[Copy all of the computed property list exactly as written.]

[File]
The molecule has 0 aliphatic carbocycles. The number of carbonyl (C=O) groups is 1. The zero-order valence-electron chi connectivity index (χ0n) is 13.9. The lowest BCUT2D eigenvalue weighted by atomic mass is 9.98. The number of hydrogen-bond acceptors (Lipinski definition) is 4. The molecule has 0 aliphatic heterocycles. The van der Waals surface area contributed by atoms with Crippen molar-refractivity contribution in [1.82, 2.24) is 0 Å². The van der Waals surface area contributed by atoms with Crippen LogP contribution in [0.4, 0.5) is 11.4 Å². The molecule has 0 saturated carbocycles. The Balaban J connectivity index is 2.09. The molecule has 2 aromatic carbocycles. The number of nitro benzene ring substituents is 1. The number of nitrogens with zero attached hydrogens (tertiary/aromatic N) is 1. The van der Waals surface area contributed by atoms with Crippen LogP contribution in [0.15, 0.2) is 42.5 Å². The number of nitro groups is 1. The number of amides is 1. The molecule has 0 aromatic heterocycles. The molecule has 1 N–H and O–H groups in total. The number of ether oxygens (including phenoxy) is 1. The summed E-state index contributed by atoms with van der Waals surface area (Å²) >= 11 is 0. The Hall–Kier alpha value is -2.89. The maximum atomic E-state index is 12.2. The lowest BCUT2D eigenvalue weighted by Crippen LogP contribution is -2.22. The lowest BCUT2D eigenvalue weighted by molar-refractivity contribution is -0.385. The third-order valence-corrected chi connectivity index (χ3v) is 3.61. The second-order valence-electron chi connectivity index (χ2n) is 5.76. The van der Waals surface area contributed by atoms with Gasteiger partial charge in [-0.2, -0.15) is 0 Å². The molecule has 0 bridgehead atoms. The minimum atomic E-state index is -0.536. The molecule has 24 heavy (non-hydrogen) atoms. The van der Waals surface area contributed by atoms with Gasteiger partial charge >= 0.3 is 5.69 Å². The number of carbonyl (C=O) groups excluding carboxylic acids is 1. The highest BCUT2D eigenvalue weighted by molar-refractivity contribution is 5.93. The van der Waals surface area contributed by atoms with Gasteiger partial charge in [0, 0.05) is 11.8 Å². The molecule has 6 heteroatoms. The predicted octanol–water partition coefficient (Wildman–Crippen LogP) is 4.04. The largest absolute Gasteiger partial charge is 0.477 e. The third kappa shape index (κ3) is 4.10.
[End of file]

The molecule has 0 aliphatic carbocycles. The number of carbonyl (C=O) groups is 1. The zero-order valence-electron chi connectivity index (χ0n) is 13.9. The lowest BCUT2D eigenvalue weighted by atomic mass is 9.98. The number of hydrogen-bond acceptors (Lipinski definition) is 4. The molecule has 0 aliphatic heterocycles. The van der Waals surface area contributed by atoms with Crippen molar-refractivity contribution in [1.82, 2.24) is 0 Å². The van der Waals surface area contributed by atoms with Crippen LogP contribution in [0.4, 0.5) is 11.4 Å². The molecule has 0 saturated carbocycles. The Balaban J connectivity index is 2.09. The molecule has 2 aromatic carbocycles. The number of nitro benzene ring substituents is 1. The number of nitrogens with zero attached hydrogens (tertiary/aromatic N) is 1. The van der Waals surface area contributed by atoms with Crippen LogP contribution in [0.15, 0.2) is 42.5 Å². The number of nitro groups is 1. The number of amides is 1. The molecule has 0 aromatic heterocycles. The molecule has 1 N–H and O–H groups in total. The number of ether oxygens (including phenoxy) is 1. The summed E-state index contributed by atoms with van der Waals surface area (Å²) >= 11 is 0. The Hall–Kier alpha value is -2.89. The maximum atomic E-state index is 12.2. The lowest BCUT2D eigenvalue weighted by Crippen LogP contribution is -2.22. The lowest BCUT2D eigenvalue weighted by molar-refractivity contribution is -0.385. The third-order valence-corrected chi connectivity index (χ3v) is 3.61. The second-order valence-electron chi connectivity index (χ2n) is 5.76. The van der Waals surface area contributed by atoms with Gasteiger partial charge in [-0.2, -0.15) is 0 Å². The molecule has 0 bridgehead atoms. The minimum atomic E-state index is -0.536. The molecule has 24 heavy (non-hydrogen) atoms. The van der Waals surface area contributed by atoms with Gasteiger partial charge >= 0.3 is 5.69 Å². The number of carbonyl (C=O) groups excluding carboxylic acids is 1. The highest BCUT2D eigenvalue weighted by molar-refractivity contribution is 5.93. The van der Waals surface area contributed by atoms with Gasteiger partial charge in [0, 0.05) is 11.8 Å². The molecule has 6 heteroatoms. The predicted octanol–water partition coefficient (Wildman–Crippen LogP) is 4.04. The largest absolute Gasteiger partial charge is 0.477 e. The third kappa shape index (κ3) is 4.10.